My 'depressed mom' and 'autistic nephew': what science says about me and my family

Monday, November 21, 2011

Me (far left) with my awesome ACRJ co-workers
By Melanie Tom, Field Organizer

This is the third and final blog post for our series on autism from ACRJ staff. You can also read former posts by Akasha Orr and Shanelle Matthews.

There are a lot of alarming statistics and research out there about children of depressed mothers: we are at higher risk of getting depression as adults, we have different brains (yes…just released in 2011) and that we lack suitable coping mechanisms. This all happens because of course, we were raised in an unsuitable environment.

All the scientific conclusions on people like me (and people like my mother) can’t capture the unconditional support and love my mama has offered me throughout my life. Like how I could talk about sex with her while I was in college (use a condom!), how she stepped out of her comfort zone and visited me after a risky move to China (she hates traveling) and how I feel like I can share anything with her without risk of judgment (okay, she needs a little reminding here and there).

My mother is my deepest connection to my immediate family and while we have had periods of extreme closeness and emotional distance, it will always remain one of my most treasured relationships. Yes, her depression did have an effect on me. And yet, that is not the sum of all our parts. Despite science, her depression gave me deep respect for her. She is my heroine.

Thus, my hope is that the world can see beyond the stigma of her depression and as I look ahead for my nephew—that the world can also see all his wonderful parts, including the fact that he has autism.

I cringe every time I hear somebody use autism as an explanation for his “bad” behavior or “wild” personality (he’s autistic). From my experience, boiling him down to his autism is really more of a tool to assuage the speaker’s shame, frustration or anger. Who’s missing? Alexander’s feelings and thoughts.

Let’s not forget that Alexander is allowed to be silly, angry, quirky, and out of control—just like all of us are allowed to be. The deep desire to train him to be “normal” has created paranoia in my family that has his every move watched and assessed for progress. He’s only five—if he’s not allowed to have a meltdown now, then when? When it comes down to it, he is more than his autism. He loves little sticker books. He giggles and smiles when I kiss him on the cheek. When he was a toddler, he loved running under a blanket that I held and shook over his head.

Of course, my family is far more forgiving than greater society.

Four staff at ACRJ have young nephews that have or will probably be diagnosed with autism. Being little men of color, one can only imagine how having autism might add or exaggerate the stigma they already carry. Having autism will duly confirm what most people already feel about our people—that they are violent and hypersexual or emasculated and foreign. Now, somebody should do some scientific research on that.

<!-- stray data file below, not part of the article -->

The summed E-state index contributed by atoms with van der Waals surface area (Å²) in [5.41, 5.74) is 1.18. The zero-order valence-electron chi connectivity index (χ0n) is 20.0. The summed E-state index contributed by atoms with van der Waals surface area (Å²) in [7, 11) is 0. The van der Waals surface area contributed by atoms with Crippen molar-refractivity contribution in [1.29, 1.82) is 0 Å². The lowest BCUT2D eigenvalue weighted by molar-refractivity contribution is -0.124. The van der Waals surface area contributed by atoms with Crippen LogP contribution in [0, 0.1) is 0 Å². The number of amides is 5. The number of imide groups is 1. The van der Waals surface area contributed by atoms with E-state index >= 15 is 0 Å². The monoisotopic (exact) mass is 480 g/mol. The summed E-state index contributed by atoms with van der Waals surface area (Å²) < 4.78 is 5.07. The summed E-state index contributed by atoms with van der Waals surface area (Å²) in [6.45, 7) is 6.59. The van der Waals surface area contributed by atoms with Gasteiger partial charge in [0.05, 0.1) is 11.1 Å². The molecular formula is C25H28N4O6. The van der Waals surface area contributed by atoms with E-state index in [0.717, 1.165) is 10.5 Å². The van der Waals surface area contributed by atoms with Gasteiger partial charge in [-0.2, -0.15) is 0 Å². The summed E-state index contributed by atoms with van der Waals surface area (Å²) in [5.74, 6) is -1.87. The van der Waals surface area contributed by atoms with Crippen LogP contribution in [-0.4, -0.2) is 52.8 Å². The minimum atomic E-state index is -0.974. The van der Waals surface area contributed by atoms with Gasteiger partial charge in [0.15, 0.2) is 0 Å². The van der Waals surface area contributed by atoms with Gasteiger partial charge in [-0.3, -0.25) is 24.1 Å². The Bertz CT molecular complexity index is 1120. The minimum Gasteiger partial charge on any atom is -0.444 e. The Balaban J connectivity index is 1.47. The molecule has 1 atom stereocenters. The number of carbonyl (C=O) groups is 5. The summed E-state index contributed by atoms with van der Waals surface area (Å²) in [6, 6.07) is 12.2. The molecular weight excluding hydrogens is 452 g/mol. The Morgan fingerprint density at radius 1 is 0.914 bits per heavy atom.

And still, our strong families thrive. There are some folks with autism who land on the severe end of the spectrum, who need long-term care and support (Alexander has been diagnosed as moderate). Family, friends, partners and neighbors (shout out to National Family Caregivers Month!) come together to fight stigma and systemic inequality to provide conditions so their children can thrive. Where there is no support, family caregivers build it--and that is hard work.

Then there is the real economics of having a child with special needs, as some like to call it “expensive children in poor families.”  In order to be caregivers, low-income and no income families have to make the choice between meeting the needs of their child and the basic needs of their family. In that terrible face-off, time is the most precious resource. Yet somehow, we are all making it—but can you imagine how much better life could be with real support from institutions like our schools and government?

If science had the only say-so on who gets to be a real, legitimate family, mine would not be a frontrunner. And I am thankful for that. I am proud that we’ve had real struggles (which I’m certain which is linked to the trauma of being a family of color in the U.S.--which is a whole other blog post), and that we’re facing them head on everyday—together. So this week, I give thanks to my strong family for all that we are.

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